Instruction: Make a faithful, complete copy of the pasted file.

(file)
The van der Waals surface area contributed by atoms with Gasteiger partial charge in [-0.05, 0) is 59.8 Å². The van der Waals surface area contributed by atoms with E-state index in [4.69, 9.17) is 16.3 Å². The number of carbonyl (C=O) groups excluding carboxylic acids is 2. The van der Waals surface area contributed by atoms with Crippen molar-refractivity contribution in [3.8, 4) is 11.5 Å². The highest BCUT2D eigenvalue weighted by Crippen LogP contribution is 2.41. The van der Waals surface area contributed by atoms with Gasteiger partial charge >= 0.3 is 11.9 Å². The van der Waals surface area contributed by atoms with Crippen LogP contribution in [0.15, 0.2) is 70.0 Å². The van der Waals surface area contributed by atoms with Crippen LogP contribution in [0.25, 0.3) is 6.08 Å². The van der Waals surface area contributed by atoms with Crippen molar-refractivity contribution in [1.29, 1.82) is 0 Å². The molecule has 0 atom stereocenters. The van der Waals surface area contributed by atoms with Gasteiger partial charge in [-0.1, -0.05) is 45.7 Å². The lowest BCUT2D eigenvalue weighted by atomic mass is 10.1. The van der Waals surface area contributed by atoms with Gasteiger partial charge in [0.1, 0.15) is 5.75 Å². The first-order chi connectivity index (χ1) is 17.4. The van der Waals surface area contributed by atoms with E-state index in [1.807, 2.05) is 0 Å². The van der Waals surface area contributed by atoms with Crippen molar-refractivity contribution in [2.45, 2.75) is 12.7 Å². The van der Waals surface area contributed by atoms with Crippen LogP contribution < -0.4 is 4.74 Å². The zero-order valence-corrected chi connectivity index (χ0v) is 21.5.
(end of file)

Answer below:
The van der Waals surface area contributed by atoms with Gasteiger partial charge in [-0.05, 0) is 59.8 Å². The van der Waals surface area contributed by atoms with E-state index in [4.69, 9.17) is 16.3 Å². The number of carbonyl (C=O) groups excluding carboxylic acids is 2. The van der Waals surface area contributed by atoms with Crippen molar-refractivity contribution in [3.8, 4) is 11.5 Å². The highest BCUT2D eigenvalue weighted by Crippen LogP contribution is 2.41. The van der Waals surface area contributed by atoms with Gasteiger partial charge >= 0.3 is 11.9 Å². The van der Waals surface area contributed by atoms with Crippen LogP contribution in [0.15, 0.2) is 70.0 Å². The van der Waals surface area contributed by atoms with Crippen LogP contribution in [0.25, 0.3) is 6.08 Å². The van der Waals surface area contributed by atoms with Crippen molar-refractivity contribution in [1.29, 1.82) is 0 Å². The molecule has 0 atom stereocenters. The van der Waals surface area contributed by atoms with Gasteiger partial charge in [-0.1, -0.05) is 45.7 Å². The lowest BCUT2D eigenvalue weighted by atomic mass is 10.1. The van der Waals surface area contributed by atoms with Gasteiger partial charge in [0.1, 0.15) is 5.75 Å². The first-order chi connectivity index (χ1) is 17.4. The van der Waals surface area contributed by atoms with E-state index in [1.807, 2.05) is 0 Å². The van der Waals surface area contributed by atoms with Crippen molar-refractivity contribution in [2.45, 2.75) is 12.7 Å². The van der Waals surface area contributed by atoms with Crippen LogP contribution < -0.4 is 4.74 Å². The zero-order valence-corrected chi connectivity index (χ0v) is 21.5.